In the case of the softmax explorer, which uses the policy to not only predict an action but also predict a score indicating the quality of each action. A distribution is then created with the probability of action a being is proportional to exp(lambda*score(x,a)). Here lambda is a parameter, which leads to uniform exploration for lambda = 0, and stops exploring as lambda approaches infinity. In general, this provides another nice knob for controlled exploration based on the uncertainty in the learned policy.

Let’s create a small data-set

Set-up

Load required packages

import pandas as pd
import sklearn as sk
import numpy as np

Install Vowpal Wabbit Python package

pip install boost
apt-get install libboost-program-options-dev zlib1g-dev libboost-python-dev -y
pip install vowpalwabbit

Generate sample training data that could originate from previous random trial, e.g. AB test, for the CB to explore. The data here is equivalent to the wiki example.

train_data = [{'action': 1, 'cost': 2, 'probability': 0.4, 'feature1': 'a', 'feature2': 'c', 'feature3': ''},
              {'action': 3, 'cost': 0, 'probability': 0.2, 'feature1': 'b', 'feature2': 'd', 'feature3': ''},
              {'action': 4, 'cost': 1, 'probability': 0.5, 'feature1': 'a', 'feature2': 'b', 'feature3': ''},
              {'action': 2, 'cost': 1, 'probability': 0.3, 'feature1': 'a', 'feature2': 'b', 'feature3': 'c'},
              {'action': 3, 'cost': 1, 'probability': 0.7, 'feature1': 'a', 'feature2': 'd', 'feature3': ''}]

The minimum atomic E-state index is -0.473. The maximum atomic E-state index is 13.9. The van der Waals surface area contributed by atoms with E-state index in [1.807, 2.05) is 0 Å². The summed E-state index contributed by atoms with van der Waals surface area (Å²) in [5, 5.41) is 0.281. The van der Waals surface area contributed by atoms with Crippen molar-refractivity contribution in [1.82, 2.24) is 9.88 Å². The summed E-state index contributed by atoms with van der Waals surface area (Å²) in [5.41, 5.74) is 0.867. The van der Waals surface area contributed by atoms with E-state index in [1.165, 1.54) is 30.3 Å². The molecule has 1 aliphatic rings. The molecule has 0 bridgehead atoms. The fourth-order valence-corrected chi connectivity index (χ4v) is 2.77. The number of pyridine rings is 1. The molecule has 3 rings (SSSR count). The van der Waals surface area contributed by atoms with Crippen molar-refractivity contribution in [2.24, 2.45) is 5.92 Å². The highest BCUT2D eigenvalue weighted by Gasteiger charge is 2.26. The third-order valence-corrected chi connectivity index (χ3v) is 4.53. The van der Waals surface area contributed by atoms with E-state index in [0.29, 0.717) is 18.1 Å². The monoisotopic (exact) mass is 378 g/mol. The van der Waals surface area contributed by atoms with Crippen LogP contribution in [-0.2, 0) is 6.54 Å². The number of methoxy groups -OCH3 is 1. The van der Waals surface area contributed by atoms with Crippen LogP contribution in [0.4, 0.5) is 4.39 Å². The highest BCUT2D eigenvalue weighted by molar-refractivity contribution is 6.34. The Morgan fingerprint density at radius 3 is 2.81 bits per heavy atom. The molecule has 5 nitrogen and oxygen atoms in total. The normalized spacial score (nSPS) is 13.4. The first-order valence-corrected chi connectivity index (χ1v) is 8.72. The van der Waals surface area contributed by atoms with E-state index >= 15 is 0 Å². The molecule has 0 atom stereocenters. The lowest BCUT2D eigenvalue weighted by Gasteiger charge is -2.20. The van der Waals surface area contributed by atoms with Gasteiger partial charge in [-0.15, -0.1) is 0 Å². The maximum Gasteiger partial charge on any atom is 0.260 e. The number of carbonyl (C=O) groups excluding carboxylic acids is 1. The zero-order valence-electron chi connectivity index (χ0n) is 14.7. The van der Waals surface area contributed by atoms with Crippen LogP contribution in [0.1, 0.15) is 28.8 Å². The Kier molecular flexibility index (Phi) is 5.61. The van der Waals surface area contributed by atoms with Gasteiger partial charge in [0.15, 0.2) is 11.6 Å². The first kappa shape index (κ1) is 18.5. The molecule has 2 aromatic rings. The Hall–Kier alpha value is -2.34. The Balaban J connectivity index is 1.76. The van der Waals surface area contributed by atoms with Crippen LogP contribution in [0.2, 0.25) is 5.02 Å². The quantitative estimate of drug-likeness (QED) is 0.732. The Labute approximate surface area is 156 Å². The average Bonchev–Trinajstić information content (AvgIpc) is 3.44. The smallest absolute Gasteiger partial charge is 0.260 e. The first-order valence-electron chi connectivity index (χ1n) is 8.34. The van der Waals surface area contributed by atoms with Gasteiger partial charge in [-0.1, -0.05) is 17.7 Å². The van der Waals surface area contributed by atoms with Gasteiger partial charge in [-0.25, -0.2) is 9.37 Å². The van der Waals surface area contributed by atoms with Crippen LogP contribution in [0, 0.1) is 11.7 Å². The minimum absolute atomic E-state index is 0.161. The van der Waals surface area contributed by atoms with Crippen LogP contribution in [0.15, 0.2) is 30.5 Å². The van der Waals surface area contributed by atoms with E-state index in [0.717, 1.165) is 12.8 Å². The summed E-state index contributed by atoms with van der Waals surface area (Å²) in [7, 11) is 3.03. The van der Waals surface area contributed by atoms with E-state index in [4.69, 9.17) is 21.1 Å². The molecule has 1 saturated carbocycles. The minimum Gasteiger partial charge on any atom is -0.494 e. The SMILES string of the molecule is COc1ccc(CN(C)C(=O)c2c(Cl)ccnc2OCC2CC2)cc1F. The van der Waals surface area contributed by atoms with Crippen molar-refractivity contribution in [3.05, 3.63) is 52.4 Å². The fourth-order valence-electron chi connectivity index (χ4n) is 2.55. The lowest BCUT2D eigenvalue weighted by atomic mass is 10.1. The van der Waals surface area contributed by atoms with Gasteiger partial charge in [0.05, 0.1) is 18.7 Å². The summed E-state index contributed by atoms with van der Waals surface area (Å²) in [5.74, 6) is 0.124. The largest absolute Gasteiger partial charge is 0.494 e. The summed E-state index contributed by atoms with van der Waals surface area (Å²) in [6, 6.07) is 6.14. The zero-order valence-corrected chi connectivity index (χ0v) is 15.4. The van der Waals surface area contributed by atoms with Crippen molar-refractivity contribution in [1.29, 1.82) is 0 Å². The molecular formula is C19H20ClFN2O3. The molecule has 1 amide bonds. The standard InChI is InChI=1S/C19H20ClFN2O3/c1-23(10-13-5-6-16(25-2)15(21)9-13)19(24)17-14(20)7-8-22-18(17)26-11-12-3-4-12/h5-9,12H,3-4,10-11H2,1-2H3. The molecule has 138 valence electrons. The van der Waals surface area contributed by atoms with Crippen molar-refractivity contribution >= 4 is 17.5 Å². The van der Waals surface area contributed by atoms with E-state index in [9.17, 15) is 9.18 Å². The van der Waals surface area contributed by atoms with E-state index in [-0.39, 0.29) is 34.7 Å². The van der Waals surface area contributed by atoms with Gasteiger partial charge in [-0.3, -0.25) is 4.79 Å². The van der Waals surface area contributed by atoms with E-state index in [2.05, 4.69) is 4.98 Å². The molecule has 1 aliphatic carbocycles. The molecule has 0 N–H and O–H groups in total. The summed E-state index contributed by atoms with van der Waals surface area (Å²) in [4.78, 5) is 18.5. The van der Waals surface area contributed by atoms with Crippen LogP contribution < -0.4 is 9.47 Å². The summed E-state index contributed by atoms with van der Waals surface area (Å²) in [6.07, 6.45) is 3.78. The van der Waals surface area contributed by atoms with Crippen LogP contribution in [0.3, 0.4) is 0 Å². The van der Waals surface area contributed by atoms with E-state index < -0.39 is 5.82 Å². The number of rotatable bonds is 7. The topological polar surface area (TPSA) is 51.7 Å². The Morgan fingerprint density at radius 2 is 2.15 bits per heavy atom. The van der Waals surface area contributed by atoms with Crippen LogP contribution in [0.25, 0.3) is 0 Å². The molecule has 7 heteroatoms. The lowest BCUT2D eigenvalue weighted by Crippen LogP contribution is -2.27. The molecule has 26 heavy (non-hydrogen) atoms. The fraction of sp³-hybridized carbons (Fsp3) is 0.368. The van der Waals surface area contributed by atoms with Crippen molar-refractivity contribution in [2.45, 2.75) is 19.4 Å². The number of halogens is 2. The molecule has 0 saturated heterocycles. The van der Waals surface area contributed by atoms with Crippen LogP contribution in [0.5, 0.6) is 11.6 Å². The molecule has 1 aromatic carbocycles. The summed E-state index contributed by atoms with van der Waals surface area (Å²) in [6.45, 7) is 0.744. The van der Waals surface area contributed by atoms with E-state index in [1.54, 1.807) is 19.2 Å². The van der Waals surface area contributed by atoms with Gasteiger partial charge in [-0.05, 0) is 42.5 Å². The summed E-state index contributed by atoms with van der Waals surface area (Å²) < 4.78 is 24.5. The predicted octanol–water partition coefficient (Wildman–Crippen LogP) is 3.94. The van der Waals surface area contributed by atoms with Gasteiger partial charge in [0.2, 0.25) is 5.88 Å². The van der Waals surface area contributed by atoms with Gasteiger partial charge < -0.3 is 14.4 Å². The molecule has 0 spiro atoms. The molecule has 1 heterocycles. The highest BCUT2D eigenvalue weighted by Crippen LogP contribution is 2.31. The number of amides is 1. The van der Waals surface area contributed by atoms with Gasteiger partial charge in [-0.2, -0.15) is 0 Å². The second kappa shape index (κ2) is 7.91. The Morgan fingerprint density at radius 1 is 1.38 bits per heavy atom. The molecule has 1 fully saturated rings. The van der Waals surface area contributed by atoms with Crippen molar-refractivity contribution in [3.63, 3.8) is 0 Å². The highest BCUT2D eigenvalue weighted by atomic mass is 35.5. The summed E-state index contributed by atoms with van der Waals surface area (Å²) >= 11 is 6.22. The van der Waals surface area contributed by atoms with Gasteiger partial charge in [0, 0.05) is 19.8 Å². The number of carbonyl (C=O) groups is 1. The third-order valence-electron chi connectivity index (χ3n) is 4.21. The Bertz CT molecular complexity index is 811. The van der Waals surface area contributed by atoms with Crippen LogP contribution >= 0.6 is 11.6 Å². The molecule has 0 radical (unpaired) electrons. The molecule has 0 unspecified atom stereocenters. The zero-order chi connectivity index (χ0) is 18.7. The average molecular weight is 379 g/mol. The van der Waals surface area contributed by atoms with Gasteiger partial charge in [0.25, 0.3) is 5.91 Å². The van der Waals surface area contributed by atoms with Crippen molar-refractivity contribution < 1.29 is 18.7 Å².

train_df = pd.DataFrame(train_data)

# Add index to data frame
train_df['index'] = range(1, len(train_df) + 1)
train_df = train_df.set_index("index")

Generate some test data that you want the CB to make decisions for, e.g. features describing new users, for the CB to exploit.

test_data = [{'feature1': 'b', 'feature2': 'c', 'feature3': ''},
            {'feature1': 'a', 'feature2': '', 'feature3': 'b'},
            {'feature1': 'b', 'feature2': 'b', 'feature3': ''},
            {'feature1': 'a', 'feature2': '', 'feature3': 'b'}]

test_df = pd.DataFrame(test_data)

# Add index to data frame
test_df['index'] = range(1, len(test_df) + 1)
test_df = test_df.set_index("index")

Let’s look at the dataframes

train_df.head()

test_df.head()

Let’s try --cb in Python

First, create the Python model - this stores the model parameters in the Python vw object. Here we use arguments for a Contextual Bandit with four possible actions.

from vowpalwabbit import pyvw

vw = pyvw.vw("--cb 4")

Note: You can pass --quiet if you want vw to stop talking while it’s working.

Next, for each train example we call learn on our vw model.

for i in train_df.index:
  action = train_df.loc[i, "action"]
  cost = train_df.loc[i, "cost"]
  probability = train_df.loc[i, "probability"]
  feature1 = train_df.loc[i, "feature1"]
  feature2 = train_df.loc[i, "feature2"]
  feature3 = train_df.loc[i, "feature3"]

  # Construct the example in the required vw format.
  learn_example = str(action) + ":" + str(cost) + ":" + str(probability) + " | " + str(feature1) + " " + str(feature2) + " " + str(feature3)

  # Here we do the actual learning.
  vw.learn(learn_example)

Use the model that was just trained on the train set to perform predictions on the test set. We construct the example as before but don’t include the label and pass it into predict instead of learn.